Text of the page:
Tundra Land Grab

Tundra Land Grab

The Alaska House of Representatives approved a bill earlier this month that orders the United States government to hand over most federal land in Alaska to the state by the end of next year.  This would include national monuments, preserves and refuges, including the Arctic National Wildlife Refuge.  But the federal government could keep its national parks.

The tundra land grab has been tried before.  A similar attempt was made in 1982, prompting the Attorney General of Alaska to issue a formal legal opinion that the legislation was unconstitutional.  Bills of this nature are clearly unconstitutional -- and a colossal waste of legislative time and taxpayer resources.  

It is important to focus on the public policy merits of issues involving land use, resource extraction and development, conservation and wilderness --  all of which have pros and cons that can be reasonably debated -- and not get distracted by political sound bites about sovereignty, nullification and states' rights that are poorly grounded in history and law.  

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Sovereignty

Sovereignty

The Arctic National Wildlife Refuge is owned by and for the benefit of all of the citizens of the United States.  When the State of Alaska entered the federal union, it selected more than 100 million acres of land and was granted additional acreage to support education and medical trusts.  The lands in what is now the Arctic Refuge were not granted to the State.  Despite the overwrought rhetoric of politicians, Alaska state sovereignty is simply not relevant to the current proposals that Congress designate critical areas of the Refuge, including its coastal plain, as wilderness. 

Local politicians and business interests will always be tempted by the siren songs of temporary employment and tax revenues.  This is an inherent structural bias that tilts local interests in favor of development.  Which is precisely why long-term national interests need to be protected by federal decision-making about the lands that we all own together. 

Decisions about where to develop, and where to protect, can be reasonably debated.  But, please:  keep the red herring of state sovereignty out of it.

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Legacy

Legacy

All those in favor of an open pit mine in the Grand Canyon, please raise your hands!  Really?  No one?  How about fracking in Yellowstone?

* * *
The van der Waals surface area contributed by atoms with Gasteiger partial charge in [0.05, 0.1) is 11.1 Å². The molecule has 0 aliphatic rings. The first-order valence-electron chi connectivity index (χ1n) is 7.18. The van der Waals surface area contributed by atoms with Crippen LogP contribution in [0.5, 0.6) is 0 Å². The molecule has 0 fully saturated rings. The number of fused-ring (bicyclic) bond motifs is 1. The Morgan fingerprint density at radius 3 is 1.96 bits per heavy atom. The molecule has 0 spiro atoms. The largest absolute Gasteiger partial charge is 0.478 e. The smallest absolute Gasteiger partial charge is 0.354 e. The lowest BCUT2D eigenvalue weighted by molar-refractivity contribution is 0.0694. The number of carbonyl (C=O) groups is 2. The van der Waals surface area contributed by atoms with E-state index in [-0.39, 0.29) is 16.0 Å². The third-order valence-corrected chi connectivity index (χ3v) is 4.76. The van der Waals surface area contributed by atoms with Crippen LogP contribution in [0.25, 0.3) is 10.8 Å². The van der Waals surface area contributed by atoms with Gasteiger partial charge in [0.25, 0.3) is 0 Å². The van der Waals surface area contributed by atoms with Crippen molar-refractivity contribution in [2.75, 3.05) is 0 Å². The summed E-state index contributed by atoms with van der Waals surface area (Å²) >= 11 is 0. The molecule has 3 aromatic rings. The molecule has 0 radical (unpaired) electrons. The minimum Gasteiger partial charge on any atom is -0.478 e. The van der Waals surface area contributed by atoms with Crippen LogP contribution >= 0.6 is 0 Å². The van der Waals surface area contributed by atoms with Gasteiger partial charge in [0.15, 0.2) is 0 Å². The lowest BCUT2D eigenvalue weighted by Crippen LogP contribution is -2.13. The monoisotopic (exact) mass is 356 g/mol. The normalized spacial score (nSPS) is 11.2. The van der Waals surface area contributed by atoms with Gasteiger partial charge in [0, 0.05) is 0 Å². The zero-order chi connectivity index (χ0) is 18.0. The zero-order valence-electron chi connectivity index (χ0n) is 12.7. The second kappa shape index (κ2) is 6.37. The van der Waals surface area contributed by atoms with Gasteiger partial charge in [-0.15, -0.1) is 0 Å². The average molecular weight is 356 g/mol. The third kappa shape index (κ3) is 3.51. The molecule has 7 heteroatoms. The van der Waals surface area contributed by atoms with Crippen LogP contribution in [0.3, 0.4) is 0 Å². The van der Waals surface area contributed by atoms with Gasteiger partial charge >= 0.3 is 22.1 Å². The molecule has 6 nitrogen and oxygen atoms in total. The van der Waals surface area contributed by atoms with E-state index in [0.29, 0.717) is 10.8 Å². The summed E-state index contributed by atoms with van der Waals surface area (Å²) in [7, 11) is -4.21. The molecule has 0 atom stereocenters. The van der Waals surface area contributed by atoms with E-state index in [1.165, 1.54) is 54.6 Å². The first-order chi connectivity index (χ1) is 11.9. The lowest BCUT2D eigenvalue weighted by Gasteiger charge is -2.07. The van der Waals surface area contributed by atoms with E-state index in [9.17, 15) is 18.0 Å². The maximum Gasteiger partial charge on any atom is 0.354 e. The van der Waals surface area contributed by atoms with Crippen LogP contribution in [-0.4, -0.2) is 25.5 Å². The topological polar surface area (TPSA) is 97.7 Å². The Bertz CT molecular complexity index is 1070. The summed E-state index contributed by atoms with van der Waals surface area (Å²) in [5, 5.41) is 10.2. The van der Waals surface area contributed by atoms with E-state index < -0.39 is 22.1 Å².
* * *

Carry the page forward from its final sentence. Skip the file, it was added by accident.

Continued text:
We have rarely set aside areas of potential development for esthetic, cultural, human rights or similar reasons.  In the limited, but iconic, instances where we have done so, such as Yellowstone National Park (1872) and Grand Canyon National Park (1919), very few of our contemporary citizens look back on the action now with deep regret. 

ANILCA already protects the coastal plain of the Arctic Refuge from development.  The political question is whether our legacy will be to make that protection permanent, to leave it in a state of limbo, or to revoke it.  I am fairly certain what the visionaries who protected Yellowstone and the Grand Canyon would have to say about that, and I am equally sure that future generations will thank us if we follow their example..

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Hedges and Priorities

Hedges and Priorities

At least with currently imaginable technologies, we will continue to need the high energy density of petroleum to power massively consumptive products like jet engines.  Other power sources just don’t pack enough punch to put a plane in the air and keep it there. 

This puts a near-term premium on using other energy forms, such as electricity generated by coal or nuclear fuels, or even less dense renewable sources like solar and wind generation, to power other uses that don’t have such massive requirements.  Establishing priorities along these lines strikes me as a blindingly obvious hedge against having our collective tank run dry.

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Limits

Limits

We have reached this point of civilization through exploitation of resources, especially petroleum and mineral extraction.  We started tens of thousands of years ago with the transformation of copper and bronze into tools and weapons, and we now use rare earth minerals in cell phones.  Power consumption is everywhere and permeates everything we do, every day, even in the most remote corners of the earth.

Most of these resources are nonrenewable in any practical sense.  We can debate how long they will last, when “peak oil” will or has been reached, but not the basic point that they are finite.

Global CO2 and other greenhouse gases have risen to levels that are impacting the environment.  As with the finitude of fossil fuels, we can debate when the tipping point to a real climate crisis will be reached (if it hasn’t been already), but we cannot responsibly doubt that there are limits to the earth’s carrying capacity for greenhouse gases without severe implications for the future quality of human life on the planet.

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Companions in the Wild

Companions in the Wild

I admire and respect solo hikers and others who desire to be alone in wilderness.  For me, however, it is through social interaction with wilderness that we make it a human encounter, becoming not simply passive observers of the wild, but active participants in it.  In doing so, we connect with a deep and integral part of our own nature, rekindling bonds of culture and community that our ancestors have experienced since the dawn of time.   

We can only hope that our descendants will have similar opportunities to come together in the shared experience of wilderness and to give full expression to our natural place in it.  If we allow that to slip from our grasp, an important part of our human heritage will be lost as well.

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